What is intelligence and how can it be implemented in a physical robot? If this question sparks your curiosity, then this course is for you. We will cover algorithms and representations that allow robots to operate autonomously and intelligently in the real world. Topics include mapping and localization, 2D and 3D visual perception for robots, planning and control, machine learning for robots, and human-robot interaction. Through the course, you will learn to program robot applications using the Robot Operating System (ROS), the largest and most popular open-source framework for autonomous robots (http://www.ros.org/).
Assignments will include several small C++ programming projects aimed at learning ROS, followed by a team final project on a topic of your choosing. For the assignments and final projects, you will use the TurtleBot2 mobile robots (http://www.turtlebot.com/turtlebot2). At the end of the course, 1) you will have been exposed to the state-of-the-art in autonomous robotics; 2) you will have an understanding of the current research areas, challenges, and open problems; and 3) you will be able to write applications and software modules for robots using ROS.
Course Requirements [top]
Grades will be based on
- class participation (10%);
- written responses to readings (10%)
- preliminary programming assignments (50%)
- a final project (30%)
Students should post responses to the readings on a Trunk forum. Reading response assignments will be announced in class. Credit will be based on evidence that you have done the readings carefully. You are encouraged to also read some of your peers' responses. The response should include a summary of the reading along with any of the following:
- Insightful questions;
- Clarification questions about ambiguities;
- Comments about the relation of the reading to previous readings;
- Critiques on the research;
- Critiques on the writing style or clarity;
- Thoughts on what you would like to learn about in more detail;
- Possible extensions or related studies;
- Thoughts on the paper's importance; and
- Summaries of the most important things you learned.
A strong interest in the question, ``What is intelligence and how can it be implemented in a physical robot?''
For best results take two lectures weekly. Common side effects may include sleepless nights, broken robots, nervousness, and banging head on keyboard. Frequent visits to the instructor and the TA have been shown to alleviate some of those symptoms. Talk to your instructor if this class is right for you.
Finally, you are expected to have 1+ years of programming experience.
Text and Website [top]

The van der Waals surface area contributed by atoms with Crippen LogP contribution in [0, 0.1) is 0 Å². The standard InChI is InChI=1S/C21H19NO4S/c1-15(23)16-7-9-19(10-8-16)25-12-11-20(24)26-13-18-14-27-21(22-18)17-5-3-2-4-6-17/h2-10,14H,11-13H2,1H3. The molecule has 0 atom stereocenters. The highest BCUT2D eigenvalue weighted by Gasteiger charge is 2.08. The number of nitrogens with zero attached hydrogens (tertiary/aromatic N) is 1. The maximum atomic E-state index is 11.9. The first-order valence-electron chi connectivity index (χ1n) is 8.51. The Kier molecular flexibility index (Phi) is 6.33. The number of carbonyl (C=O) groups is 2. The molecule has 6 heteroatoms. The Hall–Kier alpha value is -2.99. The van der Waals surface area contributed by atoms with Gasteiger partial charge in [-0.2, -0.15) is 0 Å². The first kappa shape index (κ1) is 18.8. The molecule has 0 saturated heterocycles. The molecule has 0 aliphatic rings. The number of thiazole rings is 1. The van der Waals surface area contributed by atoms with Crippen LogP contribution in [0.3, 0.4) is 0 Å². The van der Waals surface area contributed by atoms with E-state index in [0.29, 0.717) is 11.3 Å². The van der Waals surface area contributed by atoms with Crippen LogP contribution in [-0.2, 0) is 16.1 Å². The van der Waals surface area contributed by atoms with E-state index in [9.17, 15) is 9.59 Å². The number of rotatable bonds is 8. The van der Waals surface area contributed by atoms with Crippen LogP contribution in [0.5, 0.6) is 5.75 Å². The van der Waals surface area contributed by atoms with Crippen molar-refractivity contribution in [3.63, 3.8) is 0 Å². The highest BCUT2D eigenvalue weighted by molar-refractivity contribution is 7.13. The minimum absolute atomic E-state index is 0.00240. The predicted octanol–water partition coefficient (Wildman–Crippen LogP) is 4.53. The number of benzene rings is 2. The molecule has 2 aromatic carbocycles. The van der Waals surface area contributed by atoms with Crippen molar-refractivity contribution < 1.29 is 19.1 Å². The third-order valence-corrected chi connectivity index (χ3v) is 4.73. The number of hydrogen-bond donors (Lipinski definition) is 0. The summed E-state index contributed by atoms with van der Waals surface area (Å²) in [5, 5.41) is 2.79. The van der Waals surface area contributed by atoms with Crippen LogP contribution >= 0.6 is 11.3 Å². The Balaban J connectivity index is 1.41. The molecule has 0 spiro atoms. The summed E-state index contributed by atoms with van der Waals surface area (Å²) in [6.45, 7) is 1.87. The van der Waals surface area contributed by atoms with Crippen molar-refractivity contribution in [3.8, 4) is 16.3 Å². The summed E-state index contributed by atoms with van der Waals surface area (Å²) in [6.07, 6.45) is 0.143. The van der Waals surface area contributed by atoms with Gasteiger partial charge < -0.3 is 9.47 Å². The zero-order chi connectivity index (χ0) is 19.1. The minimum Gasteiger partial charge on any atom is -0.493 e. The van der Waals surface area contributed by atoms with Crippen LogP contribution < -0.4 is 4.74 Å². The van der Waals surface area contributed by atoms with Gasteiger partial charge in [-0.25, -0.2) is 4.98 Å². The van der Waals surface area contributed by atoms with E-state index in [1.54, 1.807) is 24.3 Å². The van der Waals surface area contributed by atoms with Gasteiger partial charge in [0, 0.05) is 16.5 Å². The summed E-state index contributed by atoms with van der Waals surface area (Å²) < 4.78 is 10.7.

There is no textbook for this course. Instead, relevant research papers and book chapters will be initially assigned, and later chosen by the students following their interests.
Some useful books include:
- Walde, Matthias. Introduction to Auonomous Robots. 2016.
- O'Kane, Jason M. A Gentle Introduction to ROS. 2016.
- Thrun, Sebastian, Wolfram Burgard, and Dieter Fox. Probabilistic robotics. MIT press, 2005.
- Murphy, Robin. Introduction to AI robotics. MIT press, 2000.
Robotics and ROS Resources [top]
Tufts Service Robotics Git Repo: [LINK]
Robot Operating System Framework: http://wiki.ros.org/
Running ROS on the cloud:
1) Create an account (or use an existing google or Facebook account) for the Robot Ignite Academy 2) Use the account to log into the ROS Development Studio (scroll down to the bottom and pick the free plan)
New to Linux? You may find this UNIX/Linux Tutorial useful.
New to C++? Then do these tutorials ASAP.
Related Conferences and Journals [top]
Credits and Similar Courses [top]
Academic Dishonesty Policy [top]
You are encouraged to form study groups and discuss the reading materials assigned for this class. You are allowed to discuss the reading response assignments with your colleagues. You are also allowed to discuss the programming assignments (e.g., in front of a white board). However, each student will be expected to write their own response and code. Sharing of code is not allowed!
Collaboration is expected for the final projects -- as soon as you can, you will form teams of 2-3 members. If you absolutely insist on working alone, I won't stop you but you'll be facing a larger work load. For the final project, you're allowed to (and expected to) use various open-source libraries, published code, algorithms, datasets, etc. In fact, doing anything in robotics from scratch is next to impossible :) As long as you cite everything you use that was developed by someone else, you'll be fine.
IMPORTANT: Cheating, plagiarism, and other academic misconducts will not be tolerated and will be handled according to Tufts' policy on academic dishonesty. According to that policy, if I find any evidence of dishonesty, I am required to report it.